Many schools in Oklahoma are closed this week, leaving hundreds of thousands of students on break until teachers and lawmakers resolve the demands. Some teachers have pledged to keep striking until they get a full $10,000 raise. "If it takes all school year, we've gotta be prepared to do it," teacher Holliebe Collins told USA Today.

Teachers in Kentucky and Arizona have also held walkouts, citing outdated textbooks and broken equipment in classrooms. In West Virginia last month, teachers went on strike for nine days, a battle that eventually ended with the educators receiving a 5 percent raise.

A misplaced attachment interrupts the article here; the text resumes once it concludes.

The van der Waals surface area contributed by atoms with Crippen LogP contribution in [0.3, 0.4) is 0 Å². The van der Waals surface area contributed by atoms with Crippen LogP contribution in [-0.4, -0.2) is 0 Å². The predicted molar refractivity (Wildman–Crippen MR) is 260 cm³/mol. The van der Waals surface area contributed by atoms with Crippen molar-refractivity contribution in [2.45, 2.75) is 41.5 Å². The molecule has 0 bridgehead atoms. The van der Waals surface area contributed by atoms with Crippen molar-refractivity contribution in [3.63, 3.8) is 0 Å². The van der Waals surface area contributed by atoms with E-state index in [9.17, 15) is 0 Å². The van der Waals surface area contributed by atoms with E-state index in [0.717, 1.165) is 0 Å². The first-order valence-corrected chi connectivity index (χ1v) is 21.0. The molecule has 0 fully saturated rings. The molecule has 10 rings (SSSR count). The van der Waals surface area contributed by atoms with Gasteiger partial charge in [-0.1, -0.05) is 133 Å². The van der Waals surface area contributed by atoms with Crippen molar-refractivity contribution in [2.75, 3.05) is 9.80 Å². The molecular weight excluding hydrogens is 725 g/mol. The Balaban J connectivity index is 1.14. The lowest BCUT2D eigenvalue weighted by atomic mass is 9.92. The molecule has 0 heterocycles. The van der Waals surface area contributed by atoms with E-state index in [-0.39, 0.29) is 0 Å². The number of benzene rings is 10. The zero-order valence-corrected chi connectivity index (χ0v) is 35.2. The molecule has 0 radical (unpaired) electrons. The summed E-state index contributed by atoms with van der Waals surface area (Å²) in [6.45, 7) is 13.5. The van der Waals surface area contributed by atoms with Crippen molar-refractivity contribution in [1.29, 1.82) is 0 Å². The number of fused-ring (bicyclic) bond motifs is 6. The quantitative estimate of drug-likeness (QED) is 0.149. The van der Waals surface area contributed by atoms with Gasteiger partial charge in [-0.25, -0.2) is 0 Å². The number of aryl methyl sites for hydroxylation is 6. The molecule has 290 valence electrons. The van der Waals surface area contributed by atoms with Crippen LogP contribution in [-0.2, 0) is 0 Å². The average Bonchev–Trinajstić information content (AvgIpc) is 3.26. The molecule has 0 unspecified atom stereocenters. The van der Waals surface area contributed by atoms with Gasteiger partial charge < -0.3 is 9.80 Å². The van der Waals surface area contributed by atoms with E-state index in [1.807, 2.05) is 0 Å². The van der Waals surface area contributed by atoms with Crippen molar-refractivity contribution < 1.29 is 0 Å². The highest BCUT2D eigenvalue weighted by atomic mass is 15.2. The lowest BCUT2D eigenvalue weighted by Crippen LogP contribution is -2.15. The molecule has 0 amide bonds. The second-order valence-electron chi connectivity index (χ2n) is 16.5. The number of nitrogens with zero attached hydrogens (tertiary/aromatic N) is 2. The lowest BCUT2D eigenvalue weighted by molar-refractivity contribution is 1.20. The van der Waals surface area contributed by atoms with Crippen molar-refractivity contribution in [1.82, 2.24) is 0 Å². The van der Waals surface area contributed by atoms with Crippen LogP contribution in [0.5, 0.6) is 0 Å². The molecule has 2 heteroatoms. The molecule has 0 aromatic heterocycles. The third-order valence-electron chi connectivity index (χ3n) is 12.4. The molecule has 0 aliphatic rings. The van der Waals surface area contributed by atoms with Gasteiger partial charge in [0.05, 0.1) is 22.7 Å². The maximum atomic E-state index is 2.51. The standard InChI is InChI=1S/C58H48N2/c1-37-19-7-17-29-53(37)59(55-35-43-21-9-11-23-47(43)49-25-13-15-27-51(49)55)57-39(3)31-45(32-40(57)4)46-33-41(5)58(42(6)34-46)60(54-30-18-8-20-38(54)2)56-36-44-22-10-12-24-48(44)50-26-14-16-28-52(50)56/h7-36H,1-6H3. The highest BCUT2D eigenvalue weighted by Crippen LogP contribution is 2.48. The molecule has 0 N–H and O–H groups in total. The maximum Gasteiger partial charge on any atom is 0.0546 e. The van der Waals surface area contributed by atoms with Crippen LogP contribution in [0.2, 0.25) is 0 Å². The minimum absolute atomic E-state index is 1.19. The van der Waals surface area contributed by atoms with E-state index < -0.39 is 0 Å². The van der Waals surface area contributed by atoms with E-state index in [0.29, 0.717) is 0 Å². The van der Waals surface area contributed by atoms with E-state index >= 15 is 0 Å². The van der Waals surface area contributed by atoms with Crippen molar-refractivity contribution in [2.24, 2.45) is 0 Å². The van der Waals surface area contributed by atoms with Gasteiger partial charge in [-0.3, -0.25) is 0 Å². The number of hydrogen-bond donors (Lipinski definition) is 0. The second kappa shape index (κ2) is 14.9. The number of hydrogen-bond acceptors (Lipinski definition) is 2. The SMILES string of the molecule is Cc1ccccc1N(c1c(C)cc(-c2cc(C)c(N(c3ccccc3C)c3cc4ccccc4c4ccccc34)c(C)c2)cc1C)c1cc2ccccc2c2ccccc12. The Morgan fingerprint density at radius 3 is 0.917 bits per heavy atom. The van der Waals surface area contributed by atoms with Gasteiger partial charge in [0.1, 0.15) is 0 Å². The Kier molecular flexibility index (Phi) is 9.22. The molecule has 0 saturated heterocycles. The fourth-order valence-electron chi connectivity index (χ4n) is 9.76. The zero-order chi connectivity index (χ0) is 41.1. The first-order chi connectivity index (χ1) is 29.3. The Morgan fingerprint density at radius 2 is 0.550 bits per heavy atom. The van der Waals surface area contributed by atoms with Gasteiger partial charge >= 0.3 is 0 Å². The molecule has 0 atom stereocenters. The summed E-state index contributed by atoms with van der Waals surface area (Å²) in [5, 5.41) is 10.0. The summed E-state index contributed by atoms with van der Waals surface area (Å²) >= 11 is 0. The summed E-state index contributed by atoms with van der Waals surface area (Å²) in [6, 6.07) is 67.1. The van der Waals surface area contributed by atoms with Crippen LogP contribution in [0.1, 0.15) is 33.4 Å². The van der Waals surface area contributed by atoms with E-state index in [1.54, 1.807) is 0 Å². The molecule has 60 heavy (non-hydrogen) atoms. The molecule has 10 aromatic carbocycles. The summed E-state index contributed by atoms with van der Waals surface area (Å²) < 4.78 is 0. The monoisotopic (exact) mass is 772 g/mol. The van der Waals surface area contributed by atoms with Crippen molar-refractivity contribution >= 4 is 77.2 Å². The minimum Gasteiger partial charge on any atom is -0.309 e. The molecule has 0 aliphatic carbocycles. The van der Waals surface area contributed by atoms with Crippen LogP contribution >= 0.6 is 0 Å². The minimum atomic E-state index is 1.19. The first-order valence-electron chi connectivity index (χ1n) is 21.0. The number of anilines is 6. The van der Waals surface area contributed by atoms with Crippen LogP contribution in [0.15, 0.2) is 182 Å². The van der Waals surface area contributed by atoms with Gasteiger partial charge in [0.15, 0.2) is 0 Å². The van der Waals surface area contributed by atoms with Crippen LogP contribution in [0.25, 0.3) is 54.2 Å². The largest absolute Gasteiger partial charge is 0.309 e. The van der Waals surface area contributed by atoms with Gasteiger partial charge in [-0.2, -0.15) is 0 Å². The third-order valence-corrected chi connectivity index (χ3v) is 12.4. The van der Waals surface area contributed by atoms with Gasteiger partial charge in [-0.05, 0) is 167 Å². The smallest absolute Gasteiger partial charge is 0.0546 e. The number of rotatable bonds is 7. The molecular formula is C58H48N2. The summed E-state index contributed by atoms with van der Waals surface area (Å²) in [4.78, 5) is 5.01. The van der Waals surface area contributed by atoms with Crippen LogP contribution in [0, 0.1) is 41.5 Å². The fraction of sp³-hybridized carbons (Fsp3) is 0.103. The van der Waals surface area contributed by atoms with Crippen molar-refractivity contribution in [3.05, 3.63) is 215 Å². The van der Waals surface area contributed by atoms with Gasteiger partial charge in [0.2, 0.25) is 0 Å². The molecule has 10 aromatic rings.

Read more at CBS News and Tulsa World. Summer Meza

April 2, 2018

Demanding an increase in pay and funding for schools, thousands of teachers in Kentucky and Oklahoma spent Monday on strike, with many attending demonstrations in front of their state capitols.

So many teachers were participating that every public school in Kentucky was closed, as were most in Oklahoma. At the Oklahoma protest, National Education Association President Lily Eskelsen Garcia told NBC News that teachers are fed up with having to use outdated textbooks and making kids sit at broken desks "This wasn't caused by a natural disaster," she said. "This is a man-made crisis."